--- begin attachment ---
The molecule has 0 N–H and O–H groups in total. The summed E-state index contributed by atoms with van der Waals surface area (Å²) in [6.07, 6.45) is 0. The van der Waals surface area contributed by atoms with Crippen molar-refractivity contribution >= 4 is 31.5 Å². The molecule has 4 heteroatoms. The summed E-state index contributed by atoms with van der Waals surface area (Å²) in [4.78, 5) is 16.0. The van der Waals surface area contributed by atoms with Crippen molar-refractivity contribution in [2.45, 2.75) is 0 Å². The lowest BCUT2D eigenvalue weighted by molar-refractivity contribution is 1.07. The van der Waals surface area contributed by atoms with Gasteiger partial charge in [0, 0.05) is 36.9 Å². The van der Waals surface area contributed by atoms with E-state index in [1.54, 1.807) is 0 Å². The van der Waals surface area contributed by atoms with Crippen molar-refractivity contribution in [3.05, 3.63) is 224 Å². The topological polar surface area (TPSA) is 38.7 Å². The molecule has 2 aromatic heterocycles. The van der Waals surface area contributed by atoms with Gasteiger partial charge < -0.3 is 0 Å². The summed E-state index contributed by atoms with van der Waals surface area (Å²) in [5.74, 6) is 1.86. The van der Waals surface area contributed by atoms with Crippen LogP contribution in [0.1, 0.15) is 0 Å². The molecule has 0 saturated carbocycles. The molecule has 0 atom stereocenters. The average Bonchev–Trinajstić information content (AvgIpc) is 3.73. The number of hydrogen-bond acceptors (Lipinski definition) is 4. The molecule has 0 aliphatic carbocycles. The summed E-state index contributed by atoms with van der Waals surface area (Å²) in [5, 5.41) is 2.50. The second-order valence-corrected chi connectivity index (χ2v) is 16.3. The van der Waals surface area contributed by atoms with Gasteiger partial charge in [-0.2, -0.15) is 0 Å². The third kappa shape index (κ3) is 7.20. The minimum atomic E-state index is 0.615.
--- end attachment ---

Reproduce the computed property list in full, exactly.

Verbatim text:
The molecule has 0 N–H and O–H groups in total. The summed E-state index contributed by atoms with van der Waals surface area (Å²) in [6.07, 6.45) is 0. The van der Waals surface area contributed by atoms with Crippen molar-refractivity contribution >= 4 is 31.5 Å². The molecule has 4 heteroatoms. The summed E-state index contributed by atoms with van der Waals surface area (Å²) in [4.78, 5) is 16.0. The van der Waals surface area contributed by atoms with Crippen molar-refractivity contribution in [2.45, 2.75) is 0 Å². The lowest BCUT2D eigenvalue weighted by molar-refractivity contribution is 1.07. The van der Waals surface area contributed by atoms with Gasteiger partial charge in [0, 0.05) is 36.9 Å². The van der Waals surface area contributed by atoms with E-state index in [1.54, 1.807) is 0 Å². The van der Waals surface area contributed by atoms with Crippen molar-refractivity contribution in [3.05, 3.63) is 224 Å². The topological polar surface area (TPSA) is 38.7 Å². The molecule has 2 aromatic heterocycles. The van der Waals surface area contributed by atoms with Gasteiger partial charge < -0.3 is 0 Å². The summed E-state index contributed by atoms with van der Waals surface area (Å²) in [5.74, 6) is 1.86. The van der Waals surface area contributed by atoms with Crippen LogP contribution in [0.1, 0.15) is 0 Å². The molecule has 0 saturated carbocycles. The molecule has 0 atom stereocenters. The average Bonchev–Trinajstić information content (AvgIpc) is 3.73. The number of hydrogen-bond acceptors (Lipinski definition) is 4. The molecule has 0 aliphatic carbocycles. The summed E-state index contributed by atoms with van der Waals surface area (Å²) in [5, 5.41) is 2.50. The second-order valence-corrected chi connectivity index (χ2v) is 16.3. The van der Waals surface area contributed by atoms with Gasteiger partial charge in [-0.2, -0.15) is 0 Å². The third kappa shape index (κ3) is 7.20. The minimum atomic E-state index is 0.615.